لینک‌های قابلیت دسترسی

پنجشنبه ۱۸ آذر ۱۳۹۵ تهران ۱۸:۰۱ - ۸ دسامبر ۲۰۱۶

Baha'is in Iran Face Continuing Harassment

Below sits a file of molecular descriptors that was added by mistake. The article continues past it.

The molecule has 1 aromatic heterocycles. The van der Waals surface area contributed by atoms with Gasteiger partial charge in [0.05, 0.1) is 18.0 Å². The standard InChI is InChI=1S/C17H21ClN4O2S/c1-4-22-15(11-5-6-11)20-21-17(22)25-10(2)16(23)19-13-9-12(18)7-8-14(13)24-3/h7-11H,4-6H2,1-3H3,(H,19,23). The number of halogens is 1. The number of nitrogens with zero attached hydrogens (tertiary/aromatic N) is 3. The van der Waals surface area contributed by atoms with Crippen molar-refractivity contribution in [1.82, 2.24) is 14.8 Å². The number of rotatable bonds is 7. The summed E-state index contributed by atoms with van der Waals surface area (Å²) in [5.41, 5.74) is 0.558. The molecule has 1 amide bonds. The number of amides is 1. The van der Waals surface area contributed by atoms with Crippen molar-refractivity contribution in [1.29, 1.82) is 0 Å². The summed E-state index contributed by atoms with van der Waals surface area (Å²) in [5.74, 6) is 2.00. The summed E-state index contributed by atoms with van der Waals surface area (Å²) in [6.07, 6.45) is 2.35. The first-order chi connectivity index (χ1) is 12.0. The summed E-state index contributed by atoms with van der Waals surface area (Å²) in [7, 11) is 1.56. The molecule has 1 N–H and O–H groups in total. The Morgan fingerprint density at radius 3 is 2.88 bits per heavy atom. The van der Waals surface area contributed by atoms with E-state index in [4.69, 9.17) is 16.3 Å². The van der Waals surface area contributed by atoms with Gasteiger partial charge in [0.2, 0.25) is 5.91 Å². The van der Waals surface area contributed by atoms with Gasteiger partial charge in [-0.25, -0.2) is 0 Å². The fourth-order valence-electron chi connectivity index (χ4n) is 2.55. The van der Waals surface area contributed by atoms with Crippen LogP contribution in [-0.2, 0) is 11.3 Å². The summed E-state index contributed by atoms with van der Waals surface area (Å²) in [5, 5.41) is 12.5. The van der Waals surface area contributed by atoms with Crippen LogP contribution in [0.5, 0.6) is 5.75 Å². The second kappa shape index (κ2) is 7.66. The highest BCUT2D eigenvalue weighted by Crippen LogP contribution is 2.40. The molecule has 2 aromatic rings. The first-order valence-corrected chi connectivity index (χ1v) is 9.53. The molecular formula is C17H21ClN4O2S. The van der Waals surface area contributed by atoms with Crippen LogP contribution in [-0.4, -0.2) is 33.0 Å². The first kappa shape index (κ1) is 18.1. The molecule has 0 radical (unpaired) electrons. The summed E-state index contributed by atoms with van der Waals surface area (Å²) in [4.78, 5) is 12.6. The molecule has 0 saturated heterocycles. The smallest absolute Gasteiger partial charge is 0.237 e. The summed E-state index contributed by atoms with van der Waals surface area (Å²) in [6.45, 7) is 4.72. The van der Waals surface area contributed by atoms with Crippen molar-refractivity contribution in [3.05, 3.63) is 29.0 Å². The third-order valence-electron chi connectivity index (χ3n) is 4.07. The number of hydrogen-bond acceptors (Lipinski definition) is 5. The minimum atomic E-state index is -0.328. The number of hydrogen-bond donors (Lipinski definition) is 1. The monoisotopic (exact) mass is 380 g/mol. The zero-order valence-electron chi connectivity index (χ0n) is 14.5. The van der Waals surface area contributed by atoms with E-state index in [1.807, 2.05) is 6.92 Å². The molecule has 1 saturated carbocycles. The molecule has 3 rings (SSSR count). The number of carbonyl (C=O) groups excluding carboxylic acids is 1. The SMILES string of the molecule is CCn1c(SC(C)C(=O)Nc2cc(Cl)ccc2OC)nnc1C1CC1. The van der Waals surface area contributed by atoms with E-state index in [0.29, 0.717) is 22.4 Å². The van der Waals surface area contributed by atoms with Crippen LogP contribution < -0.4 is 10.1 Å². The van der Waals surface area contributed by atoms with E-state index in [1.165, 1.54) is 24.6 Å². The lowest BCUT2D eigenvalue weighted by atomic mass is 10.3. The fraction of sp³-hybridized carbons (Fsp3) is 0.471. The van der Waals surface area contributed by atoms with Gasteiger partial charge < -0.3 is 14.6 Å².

Some 300,000 Baha'is live in Iran, where their religion was founded in the mid-19th century. Baha'is are Iran's largest religious minority, but their faith is not recognized in the country's constitution and they have long faced harassment and persecution. The European Union recently lodged a formal complaint with Iranian authorities over the arrest and harassment of journalists as well as members of religious minorities such as the Baha'is. In an interview with RFE/RL Abdolkarim Lahiji, vice president of the International Federation of Human Rights Leagues said: "Baha'is have no rights in the Islamic republic, even rights that other recognized [religious] minorities enjoy in Iran,". "For example, a Baha'i teenage cannot enter Iran's universities; either he would have to lie and say that he is not a Baha'i, or else be deprived of the right to higher education. Diane Alai the United Nations representative of the Baha'i International Community said: “For 20 years, Baha'is have been imprisoned, condemned to death and their properties have been confiscated. They have been expelled from their jobs and their senior people are not receiving their pensions…Baha'i holy places have been demolished, cemeteries desecrated." "Since the beginning of the Islamic Republic we can say that there are approximately 200 Baha'is that have been executed only for their beliefs, thousands that have been jailed." The Baha'i faith was founded by Mirza Hussein Ali Nuri, known as "Bahaullah" -- Arabic for "the Glory of God." The unity of all religions, the unity of humanity, and the equality of men and women are among the main teachings of Bahaullah. Some Muslims consider Baha'is to be heretics. Many see theological conflicts with Islam as the main motive for the persecution of Baha'is. Muslims believe that the Prophet Muhammad is "the end of prophesy." The Baha'i faith, founded several centuries after Islam, states that divine revelation will continue. "People are free to choose their way, and the Holy Koran has clearly stated: 'There is no compulsion in the religion,'" said Abbas Mohajerani, a professor of Islamic theology and philosophy in London. "The Baha'is or any other sect are free to take the direction they want, but when it comes to the principles of a religion and law you have to bear in mind that Islam explicitly says that Muhammad is the last prophet sent by God and whoever does not believe it is not a Muslim." The Baha'i faith has about 5 million followers in more than 200 countries and territories throughout the world. In an interview with RFE/RL Abdolkarim Lahiji, vice president of the International Federation of Human Rights Leagues said: "Baha'is have no rights in the Islamic republic, even rights that other recognized [religious] minorities enjoy in Iran,". "For example, a Baha'i teenage cannot enter Iran's universities; either he would have to lie and say that he is not a Baha'i, or else be deprived of the right to higher education. Diane Alai the United Nations representative of the Baha'i International Community said: “For 20 years, Baha'is have been imprisoned, condemned to death and their properties have been confiscated. They have been expelled from their jobs and their senior people are not receiving their pensions…Baha'i holy places have been demolished, cemeteries desecrated." "Since the beginning of the Islamic Republic we can say that there are approximately 200 Baha'is that have been executed only for their beliefs, thousands that have been jailed." The Baha'i faith was founded by Mirza Hussein Ali Nuri, known as "Bahaullah" -- Arabic for "the Glory of God." The unity of all religions, the unity of humanity, and the equality of men and women are among the main teachings of Bahaullah. Some Muslims consider Baha'is to be heretics. Many see theological conflicts with Islam as the main motive for the persecution of Baha'is. Muslims believe that the Prophet Muhammad is "the end of prophesy." The Baha'i faith, founded several centuries after Islam, states that divine revelation will continue. "People are free to choose their way, and the Holy Koran has clearly stated: 'There is no compulsion in the religion,'" said Abbas Mohajerani, a professor of Islamic theology and philosophy in London. "The Baha'is or any other sect are free to take the direction they want, but when it comes to the principles of a religion and law you have to bear in mind that Islam explicitly says that Muhammad is the last prophet sent by God and whoever does not believe it is not a Muslim." The Baha'i faith has about 5 million followers in more than 200 countries and territories throughout the world.
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